Five Generations. The five generations We generally count five "generations" of programming languages The generations aren't formally defined Each generation

Download Five Generations. The five generations We generally count five

Post on 25-Dec-2015




0 download

Embed Size (px)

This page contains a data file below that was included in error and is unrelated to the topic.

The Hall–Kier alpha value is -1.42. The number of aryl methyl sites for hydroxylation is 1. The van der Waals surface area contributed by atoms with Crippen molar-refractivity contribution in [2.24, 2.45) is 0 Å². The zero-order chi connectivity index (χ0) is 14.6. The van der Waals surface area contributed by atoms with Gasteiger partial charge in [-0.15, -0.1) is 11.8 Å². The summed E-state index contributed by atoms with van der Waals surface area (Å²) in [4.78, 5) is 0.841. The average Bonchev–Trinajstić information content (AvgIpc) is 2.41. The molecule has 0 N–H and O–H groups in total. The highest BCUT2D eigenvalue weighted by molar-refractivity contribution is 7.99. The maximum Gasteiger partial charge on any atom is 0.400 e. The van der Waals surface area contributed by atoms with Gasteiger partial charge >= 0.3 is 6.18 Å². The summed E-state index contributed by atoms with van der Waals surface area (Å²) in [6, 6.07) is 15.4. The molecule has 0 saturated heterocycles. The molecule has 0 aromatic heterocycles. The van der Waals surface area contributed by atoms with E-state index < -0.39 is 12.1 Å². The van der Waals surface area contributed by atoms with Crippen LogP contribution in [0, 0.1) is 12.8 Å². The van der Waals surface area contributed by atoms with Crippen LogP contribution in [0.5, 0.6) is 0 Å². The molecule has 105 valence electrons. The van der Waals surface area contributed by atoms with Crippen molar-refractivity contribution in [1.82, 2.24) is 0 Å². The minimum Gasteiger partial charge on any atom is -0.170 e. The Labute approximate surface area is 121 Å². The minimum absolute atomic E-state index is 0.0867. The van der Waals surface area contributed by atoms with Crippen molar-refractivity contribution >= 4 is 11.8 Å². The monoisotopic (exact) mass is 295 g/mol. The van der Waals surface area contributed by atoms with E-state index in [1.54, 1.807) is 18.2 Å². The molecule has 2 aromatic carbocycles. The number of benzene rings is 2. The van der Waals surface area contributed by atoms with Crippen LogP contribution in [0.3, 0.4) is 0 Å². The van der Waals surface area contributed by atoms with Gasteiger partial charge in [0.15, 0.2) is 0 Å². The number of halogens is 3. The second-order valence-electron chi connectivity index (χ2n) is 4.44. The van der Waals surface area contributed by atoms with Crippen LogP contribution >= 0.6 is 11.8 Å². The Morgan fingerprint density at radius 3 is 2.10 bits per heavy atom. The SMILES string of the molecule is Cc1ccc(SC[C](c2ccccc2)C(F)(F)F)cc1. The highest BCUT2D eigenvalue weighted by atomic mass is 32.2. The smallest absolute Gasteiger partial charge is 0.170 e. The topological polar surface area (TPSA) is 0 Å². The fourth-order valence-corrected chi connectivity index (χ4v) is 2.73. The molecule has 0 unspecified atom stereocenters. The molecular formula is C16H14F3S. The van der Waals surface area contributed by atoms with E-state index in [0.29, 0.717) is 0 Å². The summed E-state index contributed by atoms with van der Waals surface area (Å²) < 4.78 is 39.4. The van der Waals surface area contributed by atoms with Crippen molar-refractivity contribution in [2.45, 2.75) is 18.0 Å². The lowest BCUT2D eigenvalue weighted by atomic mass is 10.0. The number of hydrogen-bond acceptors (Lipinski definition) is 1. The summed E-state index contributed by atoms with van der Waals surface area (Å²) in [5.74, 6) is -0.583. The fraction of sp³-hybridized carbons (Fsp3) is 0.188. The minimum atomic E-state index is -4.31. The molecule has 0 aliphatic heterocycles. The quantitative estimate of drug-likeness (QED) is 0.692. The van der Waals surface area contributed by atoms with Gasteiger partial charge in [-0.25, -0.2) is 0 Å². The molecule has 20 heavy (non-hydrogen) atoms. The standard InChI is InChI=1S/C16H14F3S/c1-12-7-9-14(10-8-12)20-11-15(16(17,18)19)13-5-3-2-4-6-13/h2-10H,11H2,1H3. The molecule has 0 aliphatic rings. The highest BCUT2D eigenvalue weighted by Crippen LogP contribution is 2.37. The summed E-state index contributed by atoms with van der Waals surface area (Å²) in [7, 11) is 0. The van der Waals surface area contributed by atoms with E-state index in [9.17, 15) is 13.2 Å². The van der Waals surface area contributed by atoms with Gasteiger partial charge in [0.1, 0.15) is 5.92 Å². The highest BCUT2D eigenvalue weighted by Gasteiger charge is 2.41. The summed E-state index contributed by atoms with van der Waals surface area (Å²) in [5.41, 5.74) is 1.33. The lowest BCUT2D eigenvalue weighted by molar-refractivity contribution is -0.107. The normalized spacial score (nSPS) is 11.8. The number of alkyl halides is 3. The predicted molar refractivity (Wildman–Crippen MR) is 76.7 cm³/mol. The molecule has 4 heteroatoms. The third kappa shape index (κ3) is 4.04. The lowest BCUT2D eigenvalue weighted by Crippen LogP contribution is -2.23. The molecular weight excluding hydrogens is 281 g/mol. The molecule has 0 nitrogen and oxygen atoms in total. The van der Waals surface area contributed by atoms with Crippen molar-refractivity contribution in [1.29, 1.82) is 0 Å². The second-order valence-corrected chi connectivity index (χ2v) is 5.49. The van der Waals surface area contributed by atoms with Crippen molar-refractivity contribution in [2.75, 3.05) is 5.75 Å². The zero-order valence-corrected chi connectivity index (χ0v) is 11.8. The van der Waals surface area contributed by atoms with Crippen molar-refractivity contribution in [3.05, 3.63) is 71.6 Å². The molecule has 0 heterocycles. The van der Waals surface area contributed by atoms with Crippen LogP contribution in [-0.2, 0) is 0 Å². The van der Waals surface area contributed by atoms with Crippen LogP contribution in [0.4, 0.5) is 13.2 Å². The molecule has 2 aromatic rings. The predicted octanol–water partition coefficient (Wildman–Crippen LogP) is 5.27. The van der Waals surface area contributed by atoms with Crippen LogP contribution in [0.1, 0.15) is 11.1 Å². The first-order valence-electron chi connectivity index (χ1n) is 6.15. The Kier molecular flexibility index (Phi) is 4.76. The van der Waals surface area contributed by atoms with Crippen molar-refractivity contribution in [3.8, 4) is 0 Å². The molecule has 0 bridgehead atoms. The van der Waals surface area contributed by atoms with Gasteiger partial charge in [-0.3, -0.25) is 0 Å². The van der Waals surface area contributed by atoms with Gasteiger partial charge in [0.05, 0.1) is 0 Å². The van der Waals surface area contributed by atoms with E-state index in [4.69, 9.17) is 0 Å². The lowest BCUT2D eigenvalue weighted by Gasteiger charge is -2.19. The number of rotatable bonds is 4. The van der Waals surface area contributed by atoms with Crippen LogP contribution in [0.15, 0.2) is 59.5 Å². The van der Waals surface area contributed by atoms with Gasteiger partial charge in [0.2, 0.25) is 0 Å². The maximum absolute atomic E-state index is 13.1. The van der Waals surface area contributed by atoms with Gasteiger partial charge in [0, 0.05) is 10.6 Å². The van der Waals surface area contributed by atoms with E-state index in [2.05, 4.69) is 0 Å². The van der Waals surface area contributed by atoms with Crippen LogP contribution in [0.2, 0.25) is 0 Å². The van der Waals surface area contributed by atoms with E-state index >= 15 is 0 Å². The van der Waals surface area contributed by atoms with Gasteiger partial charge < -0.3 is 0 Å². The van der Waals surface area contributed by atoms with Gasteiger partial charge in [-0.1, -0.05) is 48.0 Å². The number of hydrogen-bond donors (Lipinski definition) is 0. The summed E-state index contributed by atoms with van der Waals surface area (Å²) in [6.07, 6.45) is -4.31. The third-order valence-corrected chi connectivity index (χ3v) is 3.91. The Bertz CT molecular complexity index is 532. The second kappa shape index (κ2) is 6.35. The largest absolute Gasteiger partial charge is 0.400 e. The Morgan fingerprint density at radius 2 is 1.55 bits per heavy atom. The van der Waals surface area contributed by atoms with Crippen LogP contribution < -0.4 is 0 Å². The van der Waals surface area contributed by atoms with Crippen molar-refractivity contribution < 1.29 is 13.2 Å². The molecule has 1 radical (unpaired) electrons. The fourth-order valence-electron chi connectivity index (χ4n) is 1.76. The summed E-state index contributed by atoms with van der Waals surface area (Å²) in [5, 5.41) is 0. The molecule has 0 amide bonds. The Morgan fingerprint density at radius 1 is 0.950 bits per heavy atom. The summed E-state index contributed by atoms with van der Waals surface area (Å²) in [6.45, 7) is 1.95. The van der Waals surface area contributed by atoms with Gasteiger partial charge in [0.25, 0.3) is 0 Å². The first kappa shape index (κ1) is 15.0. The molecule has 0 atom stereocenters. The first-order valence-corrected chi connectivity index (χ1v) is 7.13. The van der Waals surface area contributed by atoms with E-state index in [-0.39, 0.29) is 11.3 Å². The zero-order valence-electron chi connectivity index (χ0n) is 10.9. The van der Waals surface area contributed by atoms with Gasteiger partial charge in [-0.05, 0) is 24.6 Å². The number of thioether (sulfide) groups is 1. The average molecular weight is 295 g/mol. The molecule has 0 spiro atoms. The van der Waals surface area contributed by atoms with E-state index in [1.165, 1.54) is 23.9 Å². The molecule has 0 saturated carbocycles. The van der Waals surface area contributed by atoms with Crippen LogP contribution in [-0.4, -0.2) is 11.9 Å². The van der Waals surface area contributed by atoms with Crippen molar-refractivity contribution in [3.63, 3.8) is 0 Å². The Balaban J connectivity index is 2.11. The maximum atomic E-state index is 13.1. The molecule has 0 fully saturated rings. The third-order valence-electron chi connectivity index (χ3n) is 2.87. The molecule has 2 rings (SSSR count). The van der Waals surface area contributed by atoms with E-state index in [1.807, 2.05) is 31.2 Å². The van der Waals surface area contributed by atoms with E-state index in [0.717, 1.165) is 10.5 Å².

<ul><li> Slide 1 </li> <li> Five Generations </li> <li> Slide 2 </li> <li> The five generations We generally count five "generations" of programming languages The generations aren't formally defined Each generation represents technological advances "Advances" may just reflect changing preferences Don't take the distinctions too seriously but they do provide a good framework for discussion </li> <li> Slide 3 </li> <li> First generation Examples: FORTRAN, COBOL, BASIC Key concept: Language designs were based directly on available hardware Efficiency was everything Language names are acronyms and are typically spelled with all capital letters </li> <li> Slide 4 </li> <li> 1G: Primitive data types Data types reflect types defined by the hardware Multiple types of numbers (fixed, floating, various sizes) Characters and booleans are represented as numbers No user-defined types Identifiers have types, but type safety is not a big concern Identifiers bound directly to storage locations--no dynamic storage </li> <li> Slide 5 </li> <li> 1G: Data structures Data structures are based on those of machine language that is, single contiguous blocks of storage No nesting of data structures (just arrays, records) Arrays represent a block of locations (FORTRAN, BASIC) Records represent layout of data on a punched card (COBOL) </li> <li> Slide 6 </li> <li> 1G: Control structures Control structures are based on those of machine language Multiple kinds of GOTOs Little nesting of control structures (exception: DO loops in FORTRAN) No recursion (exception: BASIC) A single way to pass parameters (usually by reference) </li> <li> Slide 7 </li> <li> 1G: Syntax One statement per line (line = punched card), fixed columns Hardware doesn't yet support lowercase characters Pre-BNF, so syntax is irregular and inconsistent Keywords not reserved, but context-dependent Scopes are disjoint (because the is only enough memory to compile one subprogram at a time) </li> <li> Slide 8 </li> <li> Second generation Algol 60 was the premier 2G language Key concepts: Abstraction and generalization Algol 60 introduced the notion of a "virtual machine," not tied to particular hardware Algol 60 introduced real and integer data types not tied to a particular bit representation, and generalized loop and selection (if) statements Alan Perlis: "Algol was indeed an achievement; it was a significant advance on most of its successors." </li> <li> Slide 9 </li> <li> 2G: Data structures Machine independence seen as a valid concern Simplification and abstraction of numeric types (real, integer) Arrays with user-defined lower bounds (not just 1) Dynamic (expandable) arrays Booleans introduced, but still not characters Strings could be used for output only Strong typing </li> <li> Slide 10 </li> <li> 2G: Control structures True hierarchical (nested) control structures Generalized control structures Often overly complex and baroque (e.g. for, switch) "Blocks" provide fine control over nesting, scopes Could pass parameters by value (good idea) Could pass parameters by name (bad idea) </li> <li> Slide 11 </li> <li> 2G: Syntax BNF used to simplify and regularize syntax Free-format programs (not line-oriented) Indentation used to show hierarchical structure of program Typically used reserved keywords rather than keyword-in-context Lowercase letters used (but not supported by hardware) </li> <li> Slide 12 </li> <li> Third generation Example: Pascal Key concepts: Simplicity and generality More but simpler control structures Expanded and generalized data types </li> <li> Slide 13 </li> <li> 3G: Data Structures Recognition that not everything is a number Language support for strings (or at least characters) New data types introduced: sets subranges enumeration types User-defined data types Hierarchical nesting of data types User-controllable memory allocation </li> <li> Slide 14 </li> <li> 3G: Control structures More but simpler control structures three kinds of loop replace Algol's single for loop Case statements introduced called "switch" in C, Java Simpler control structures can be more efficient as well as easier to understand "Call by name" parameter transmission was discarded </li> <li> Slide 15 </li> <li> Syntax No significant improvements over Algol 60 </li> <li> Slide 16 </li> <li> First generation features of C Efficiency is primary concern Based on PDP-7 hardware "Flat" program space--no nested scopes or functions This weakness leads to need for make Some first generation syntax ("=" for assignment) </li> <li> Slide 17 </li> <li> Second generation features of C Abstractions of numeric types, pointers Pointer and array abstractions are lower-level than some machine hardware Wrong abstraction level can hinder optimization Seen on a button: "C combines the flexibility of assembly language with the power of assembly language" </li> <li> Slide 18 </li> <li> Third generation features of C Hierarchical data structures (if not programs) Support for strings (sort of), and enumeration types (almost) User-controllable memory allocation Bottom line: C mixes characteristics of three generations </li> <li> Slide 19 </li> <li> Fourth generation Examples are Ada, Modula Key concept: Emphasis on data abstraction </li> <li> Slide 20 </li> <li> 4G: Data structures Separation of specification and definition Other programmers and program parts can access the specification, not the code This gives better support for information hiding But this leads to duplication, which is error-prone Name access by mutual consent Generic or polymorphic subprograms Exceptions (errors) attain the status of a data type </li> <li> Slide 21 </li> <li> 4G: Control structures Concurrent programming, that is, multiple communicating processes Protected or synchronized types Functions can be overloaded (operators, too) Exception handlers result in a new flow of control </li> <li> Slide 22 </li> <li> 4G: Syntax Fully bracketed control structures replace begin...end or {...} Examples: if...end if; loop...end loop; function foo ( )... end foo; </li> <li> Slide 23 </li> <li> Fifth generation, I Key concept: No general agreement on what 5G is Prolog was the basis of the Japanese "Fifth- Generation Project" The Fifth-Generation Project was not a success O-O languages are now the dominant paradigm They are the de facto fifth generation But logic programming has a prior claim to the name Functional programming is also a contender for 5G </li> <li> Slide 24 </li> <li> Fifth generation, II O-O languages are Simula 67, Smalltalk, Java Yes, the first O-O language appeared in 1967! Almost all surviving languages now have O-O extensions C has Objective C, C++ Pascal has Object Pascal Ada has Ada 95 There are O-O versions of FORTRAN, BASIC, Prolog, etc. </li> <li> Slide 25 </li> <li> Fifth generation, III Fifth generation (Smalltalk, Java) Key concept: Object orientation Three essential features: Abstract data types (grouping of data and methods) Inheritance (of types and methods, with overriding) Messages (dynamic binding to methods) </li> <li> Slide 26 </li> <li> 5G: Data structures Everything (or almost everything) is an object All behaviors (methods) are encapsulated within objects Objects are arranged in a hierarchy But object space is still "flat," with little or no nesting Java's inner classes are too little, too late Data and methods are inherited Data and methods can be overridden </li> <li> Slide 27 </li> <li> 5G: Control structures Instead of calling functions, send messages to objects Variables can hold different kinds of objects at different times Therefore, messages sent to the variable may go to different kinds of objects Most O-O languages have support for GUI events An event is a message sent "to whom it may concern" Event-handling may be container-based (Mac, Java 1.0) Better event-handling is listener-based (Java 1.1) </li> <li> Slide 28 </li> <li> 5G: Syntax First support for international alphabets No other improvements in syntax In fact, Java syntax is a throwback to the C era </li> <li> Slide 29 </li> <li> Advantages of O-O languages Most significant: best solution (so far) to code reuse You can inherit data and methods from predefined objects It's easy to override methods or to adapt them This changes completely the way programmers work Don't write from scratch; find something similar and adapt it Along with syntax, you must now learn vast libraries Additional advantage: first real support for GUIs and for event handling </li> <li> Slide 30 </li> <li> Summary: Data structures First generation: Flat (non-nested) blocks of storage Second generation: Generalized numbers, strong typing Third generation: New data types, user-defined data structures, dynamic memory allocation Fourth generation: Non-lexical control of data access Fifth generation: Objects encapsulate their methods </li> <li> Slide 31 </li> <li> Summary: Control structures First generation: Based on machine instructions, with heavy use of GOTOs Second generation: Machine independent, nested, but jack-of-all-trades Third generation: More but simpler control structures Fourth generation: Concurrent programming, exception handling Fifth generation: Messages to objects, event handling </li> <li> Slide 32 </li> <li> Summary: Syntax First generation: Line-oriented, inconsistent syntax, disjoint scopes Second generation: Free form, uniform syntax, nested scopes Third generation: No advances Fourth generation: Fully bracketed control structures Fifth generation: No advances, some losses </li> <li> Slide 33 </li> <li> But wait...there's more! Simula 67 was the first true O-O language This shows that it takes time to get good ideas into mainstream languages Logic languages (Prolog) and purely functional languages (ML) still have some very good ideas Giant, all-inclusive languages (PL/I, Algol 68) are not the answer Finally, don't take this classification scheme too seriously! </li> <li> Slide 34 </li> <li> The End </li> </ul>